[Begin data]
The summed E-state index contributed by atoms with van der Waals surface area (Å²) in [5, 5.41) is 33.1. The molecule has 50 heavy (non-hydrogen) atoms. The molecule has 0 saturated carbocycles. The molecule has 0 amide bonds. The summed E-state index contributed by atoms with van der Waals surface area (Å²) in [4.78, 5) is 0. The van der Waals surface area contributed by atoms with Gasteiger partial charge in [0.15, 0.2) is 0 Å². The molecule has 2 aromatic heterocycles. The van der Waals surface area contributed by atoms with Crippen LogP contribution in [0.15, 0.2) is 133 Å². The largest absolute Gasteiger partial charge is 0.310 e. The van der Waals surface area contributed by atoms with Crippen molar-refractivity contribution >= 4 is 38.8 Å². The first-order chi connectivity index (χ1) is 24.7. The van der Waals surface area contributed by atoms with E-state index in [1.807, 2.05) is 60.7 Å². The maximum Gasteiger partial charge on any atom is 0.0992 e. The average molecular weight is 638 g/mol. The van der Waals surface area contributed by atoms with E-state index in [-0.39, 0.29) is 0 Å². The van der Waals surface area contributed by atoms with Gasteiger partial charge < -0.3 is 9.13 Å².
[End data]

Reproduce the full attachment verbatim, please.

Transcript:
The summed E-state index contributed by atoms with van der Waals surface area (Å²) in [5, 5.41) is 33.1. The molecule has 50 heavy (non-hydrogen) atoms. The molecule has 0 saturated carbocycles. The molecule has 0 amide bonds. The summed E-state index contributed by atoms with van der Waals surface area (Å²) in [4.78, 5) is 0. The van der Waals surface area contributed by atoms with Gasteiger partial charge in [0.15, 0.2) is 0 Å². The molecule has 2 aromatic heterocycles. The van der Waals surface area contributed by atoms with Crippen LogP contribution in [0.15, 0.2) is 133 Å². The largest absolute Gasteiger partial charge is 0.310 e. The van der Waals surface area contributed by atoms with Crippen molar-refractivity contribution >= 4 is 38.8 Å². The first-order chi connectivity index (χ1) is 24.7. The van der Waals surface area contributed by atoms with E-state index in [1.807, 2.05) is 60.7 Å². The maximum Gasteiger partial charge on any atom is 0.0992 e. The average molecular weight is 638 g/mol. The van der Waals surface area contributed by atoms with E-state index in [-0.39, 0.29) is 0 Å². The van der Waals surface area contributed by atoms with Gasteiger partial charge < -0.3 is 9.13 Å².